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01 August 2014, at 1:00am

HYPE or hope: which word will best sum up the story of stem cell therapies in veterinary medicine over the coming years?

Leading veterinary orthopaedic surgeon Professor John Innes gave a guarded verdict of the future utility of these much talked about techniques in small animal patients in one of his presentations at VetsNorth 2014.

In some respects, regenerative medicine was progressing faster and offered more promise in small animals than in human patients, but he had concerns about whether there was sufficient understanding of the underlying science to provide reliable clinical results.

Moreover, he was worried that the provision of veterinary services is being driven too much by commercial interests and that this might be so damaging to the reputation of this form of therapy that it never achieves its potential.

Encouraging signs

Prof. Innes described a number of studies carried out in university centres around the world which have been published in recent months.

Some have certainly shown encouraging signs that stem cells, usually harvested from bone marrow or adipose tissue, can produce clinical benefits when delivered locally to repair bone, cartilage or ligaments. Yet other workers have experienced much more disappointing results.

“That is because we don’t fully understand the basic biology and I would imagine that it may be decades before we reach that stage. We have to be careful about going straight into the clinic and applying this technology when it is poorly characterised, as that way we might miss something,” he said.

Certainly there is evidence that the available techniques for harvesting, purifying and applying stem cells can be helpful in therapy in horses with tendon injuries and in a few small-scale studies in dogs.

Progress could be faster in small animal than in human medicine as there are fewer regulatory constraints on the developing science. Dogs may also provide a suitable model for testing potential human therapies, he noted.

But with current techniques, it would seem unlikely that stem cell therapies will enter routine use in humans or animals. Prof. Innes pointed out that using stem cells in treating osteoarthritis, using autologous stem cells derived from the patient’s own cartilage, would require two separate surgical procedures. 

Together with the expense of growing and purifying the cells, a single treatment would probably cost more than £20,000. Even if cheaper methods can be developed for veterinary use, the costs are still likely to be prohibitive for most patients.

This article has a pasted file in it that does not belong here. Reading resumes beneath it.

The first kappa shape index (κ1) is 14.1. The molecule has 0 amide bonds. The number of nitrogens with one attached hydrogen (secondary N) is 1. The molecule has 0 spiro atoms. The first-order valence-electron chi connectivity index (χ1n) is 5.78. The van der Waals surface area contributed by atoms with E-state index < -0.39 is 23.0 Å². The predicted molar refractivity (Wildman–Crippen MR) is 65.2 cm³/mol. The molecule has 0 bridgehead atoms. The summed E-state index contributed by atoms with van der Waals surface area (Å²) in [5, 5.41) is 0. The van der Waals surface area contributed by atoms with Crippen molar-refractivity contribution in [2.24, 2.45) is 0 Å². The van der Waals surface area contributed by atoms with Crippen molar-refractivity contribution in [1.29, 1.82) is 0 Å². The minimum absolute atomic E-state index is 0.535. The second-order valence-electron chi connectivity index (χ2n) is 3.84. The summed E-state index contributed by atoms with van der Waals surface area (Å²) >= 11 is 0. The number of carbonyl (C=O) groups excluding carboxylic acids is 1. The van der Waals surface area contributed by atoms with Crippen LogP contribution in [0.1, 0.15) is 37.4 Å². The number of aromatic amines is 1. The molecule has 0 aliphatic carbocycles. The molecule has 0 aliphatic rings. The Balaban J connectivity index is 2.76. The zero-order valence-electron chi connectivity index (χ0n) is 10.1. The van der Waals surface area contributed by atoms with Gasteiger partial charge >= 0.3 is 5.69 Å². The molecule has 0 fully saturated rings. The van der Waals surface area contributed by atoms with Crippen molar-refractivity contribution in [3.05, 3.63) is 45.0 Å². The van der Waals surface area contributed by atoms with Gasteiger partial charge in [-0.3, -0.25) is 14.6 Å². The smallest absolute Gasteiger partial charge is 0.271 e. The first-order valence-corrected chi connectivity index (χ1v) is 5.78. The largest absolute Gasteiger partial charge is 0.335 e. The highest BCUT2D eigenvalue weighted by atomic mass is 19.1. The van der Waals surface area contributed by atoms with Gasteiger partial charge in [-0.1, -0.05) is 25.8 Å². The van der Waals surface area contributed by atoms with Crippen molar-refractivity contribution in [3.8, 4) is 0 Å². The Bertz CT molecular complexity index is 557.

Not all the same

There was a widely-held belief that all stem cells are the same but that is far from the truth, he said. Different cells from different organs vary in the extent that they can undergo cycles of development without differentiating into a single form of adult cell. And when the transformation does occur, there are often limitations to the types of cells that can be formed.

Disappointingly, those older patients that are at greatest need of regenerative medicine techniques will usually produce smallest numbers and the least vigorous stem cells, he said.

Prof. Innes believed that overly optimistic and uncritical forecasts of the potential value of stem cell therapies have encouraged commercial practices that he regards as suspect. “There are companies that offer parents the opportunity to bank the stem cells contained in the dental pulp of their child’s milk teeth for future use. I think that is preying on people’s fears and it is not something I would choose to do if I was to have more children.”

There was also the possibility that stem cell treatment using either the patient’s own cells or those from donors could result in the development of neoplasms or the transmission of infectious diseases. This was one area that would have to be thoroughly investigated before these therapies are offered for routine use, he said.

In questions, however, he said he did not believe that there is a risk to patients if lipoma cells are contained in the adipose tissue extracted from their own bodies and used as a source of stem cells.

He believed that the processing and purification process will remove both normal fat cells and those from normally benign fatty growths.

Amazing results

Prof. Innes accepted the findings of Yorkshire practitioner Pred Prokic who said he had witnessed “amazing results” when treating a dog with arthritic stifle joints with cells extracted from its own fat deposits.

He said that in some of his own patients treated with a similar technique he had also seen impressive clinical improvements. But there was considerable variation in the results achieved in different cases which could not be easily explained and histological samples showed that only a small number of stem cells injected into a joint migrated to the area of the osteoarthritic lesion.

He wondered whether the clinical benefits seen in such procedures were a result of the cells having paracrine effects – perhaps by releasing proteins that mediate the inflammatory process – rather than the physical reconstruction of damaged tissue.

This would help explain the results of earlier surgeons using injections of whole blood into affected joints and the more recent emergence of platelet rich plasma as a treatment option in osteoarthritis, he said.